URINARY INCONTINENCE

Urinary incontinence is the inability to hold one’s urine, or the involuntary loss of urine from the bladder.
Urinary incontinence may be temporary or permanent. Temporary urinary incontinence can occur asa result of a bladder infection, or after an indwelling catheter that has been in place for a long time is removed.
Permanent urinary incontinence can be caused by many things, including:
■ Decreased muscle tone in the bladder or the muscles that support the bladder, such as occurs after
childbirth or from obesity Injuries or illnesses that affect the spinal cord, the brain, or the nerves that control bladder function
■ Dementia
Urinary incontinence can be emotionally devastating for both the incontinent person and the person’s caregivers. For the person who is incontinent, having wet clothes or smelling like urine can be very embarrassing.
In addition, being incontinent of urine places a person at risk for developing skin problems (such asrashes and pressure ulcers) and for falling (as the person rushes to the bathroom to avoid having an accident).
For the caregiver, caring for a person who is incontinent of urine can be frustrating and emotionally draining. It is not uncommon to change a person’s clothes or bedding, only to have the person wet herselfall over again. Because caring for an incontinent person
can be so emotionally trying and time consuming, incontinence is the factor that most often leads family members to have a relative admitted to a long-term care facility.

Types of Urinary Incontinence
There are many types of urinary incontinence.
■ Stress incontinence is probably the most common type of urinary incontinence. In stressincontinence, urine leaks from the bladder when the person coughs, sneezes, or exerts herself. Stress incontinence can also occur if a persondelays voiding and the bladder becomes too full. Childbirth, obesity, and loss of muscle tone as a result of aging are all factors that can contribute to stress incontinence. Stress incontinence can also occur in men after prostate surgery. Stress incontinence can often be corrected with exercises or surgery.
■ Urge incontinence is the involuntary release of urine right after feeling a strong urge to void. This type of incontinence is common in people with urinary tract infections because irritation of  the bladder causes the bladder muscle to spasm, expelling the contents of the bladder with little warning. Other conditions that decrease the ability of the bladder to hold urine, such as an enlarged prostate gland or increased intake of caffeinated beverages or alcohol, can also cause urge incontinence.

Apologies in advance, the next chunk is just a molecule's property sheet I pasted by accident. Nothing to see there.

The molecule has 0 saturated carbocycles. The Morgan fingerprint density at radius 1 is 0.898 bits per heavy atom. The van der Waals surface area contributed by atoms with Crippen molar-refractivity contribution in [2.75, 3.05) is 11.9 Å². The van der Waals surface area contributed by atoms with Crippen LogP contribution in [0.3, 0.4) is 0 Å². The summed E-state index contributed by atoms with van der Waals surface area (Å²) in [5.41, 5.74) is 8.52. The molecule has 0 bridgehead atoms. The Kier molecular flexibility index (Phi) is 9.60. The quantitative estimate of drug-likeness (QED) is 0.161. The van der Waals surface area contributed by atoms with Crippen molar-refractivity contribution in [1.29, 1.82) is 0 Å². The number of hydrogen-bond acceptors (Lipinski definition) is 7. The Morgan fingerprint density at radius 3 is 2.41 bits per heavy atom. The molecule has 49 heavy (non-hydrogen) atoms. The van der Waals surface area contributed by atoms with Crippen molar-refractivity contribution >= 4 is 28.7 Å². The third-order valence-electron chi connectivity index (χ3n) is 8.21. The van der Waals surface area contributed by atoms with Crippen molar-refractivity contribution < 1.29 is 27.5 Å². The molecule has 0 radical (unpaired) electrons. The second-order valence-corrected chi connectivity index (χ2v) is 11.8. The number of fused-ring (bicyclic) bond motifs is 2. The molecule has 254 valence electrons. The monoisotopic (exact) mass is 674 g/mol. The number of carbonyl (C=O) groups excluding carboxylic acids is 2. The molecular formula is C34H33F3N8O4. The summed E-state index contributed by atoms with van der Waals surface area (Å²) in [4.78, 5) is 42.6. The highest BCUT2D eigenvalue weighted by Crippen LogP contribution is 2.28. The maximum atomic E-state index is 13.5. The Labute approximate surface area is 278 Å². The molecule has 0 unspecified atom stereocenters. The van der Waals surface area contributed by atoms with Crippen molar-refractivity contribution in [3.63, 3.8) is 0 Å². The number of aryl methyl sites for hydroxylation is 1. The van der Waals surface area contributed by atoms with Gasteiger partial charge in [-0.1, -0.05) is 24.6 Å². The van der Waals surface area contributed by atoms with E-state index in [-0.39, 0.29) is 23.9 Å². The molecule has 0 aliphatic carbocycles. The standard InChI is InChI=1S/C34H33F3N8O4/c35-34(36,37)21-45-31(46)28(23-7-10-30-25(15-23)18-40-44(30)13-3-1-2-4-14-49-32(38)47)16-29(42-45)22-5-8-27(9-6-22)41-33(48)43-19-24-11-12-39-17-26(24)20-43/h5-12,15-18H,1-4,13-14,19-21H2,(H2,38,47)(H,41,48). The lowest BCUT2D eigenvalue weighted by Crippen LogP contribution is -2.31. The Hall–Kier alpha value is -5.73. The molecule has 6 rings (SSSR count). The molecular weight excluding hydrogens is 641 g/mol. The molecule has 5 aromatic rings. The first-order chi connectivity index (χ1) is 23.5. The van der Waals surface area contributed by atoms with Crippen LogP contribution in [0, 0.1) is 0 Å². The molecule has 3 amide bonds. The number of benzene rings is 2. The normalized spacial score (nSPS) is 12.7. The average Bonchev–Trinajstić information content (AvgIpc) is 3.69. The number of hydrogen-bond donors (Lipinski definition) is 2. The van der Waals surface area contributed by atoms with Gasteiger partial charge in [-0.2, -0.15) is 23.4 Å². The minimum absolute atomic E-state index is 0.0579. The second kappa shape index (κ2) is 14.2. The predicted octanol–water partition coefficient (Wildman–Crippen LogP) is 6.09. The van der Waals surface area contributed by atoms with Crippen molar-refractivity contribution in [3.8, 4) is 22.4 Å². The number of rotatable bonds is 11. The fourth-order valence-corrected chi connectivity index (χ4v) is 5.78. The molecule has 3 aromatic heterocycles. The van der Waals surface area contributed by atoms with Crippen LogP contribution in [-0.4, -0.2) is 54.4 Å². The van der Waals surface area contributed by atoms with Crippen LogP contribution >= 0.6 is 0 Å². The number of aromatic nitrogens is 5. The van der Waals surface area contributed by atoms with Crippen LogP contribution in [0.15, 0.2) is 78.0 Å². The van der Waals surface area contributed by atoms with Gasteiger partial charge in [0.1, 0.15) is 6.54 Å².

■ Functional incontinence occurs in the absence of physical or nervous system problems affecting the urinary tract. The person just cannot make it to the bathroom in enough time, or wait until a bedpan or urinal is provided. It is thought that being in a strange environment (as a hospital or long-term care facility would be to someone who has just been admitted) contributes to functional
incontinence. Confusion, disorientation, and loss of mobility are also contributing factors.
■ Overflow incontinence occurs when the bladder is too full of urine. Overflow incontinence is associated with urinary retention, which is the inability of the bladder to empty either completely during urination, or at all. Urinary retention can result from blockage of the bladder outlet (such as occurs with an enlarged prostate gland or from swelling of the urethra during labor or childbirth), or from pain following a surgical procedure. Some injuries that involve the spinal cord can also keep the bladder from emptying fully, leading to urinary retention. Because the bladder does not empty completely when the person voids, it refi lls with urine quickly, andthe urine simply overfl ows. A person with overflow incontinence may “dribble” urine in between visits to the bathroom. If a person cannot empty his bladder completely, it may be necessary to insert a catheter (either temporarily or permanently) to allow urine to drain from the bladder and prevent urinary retention and overflow incontinence from occurring.
■ Reflex incontinence occurs when there is damage to the nerves that enable the person to control urination. The bladder fi lls, but the person does not feel the urge to urinate. When the bladder is completely full, it empties reflexively (that is, automatically). Some people with certain disorders of the nervous system, such as paralysis from a spinal cord injury, will catheterize themselves
with a straight catheter on a regular basis to prevent reflex urinary incontinence.

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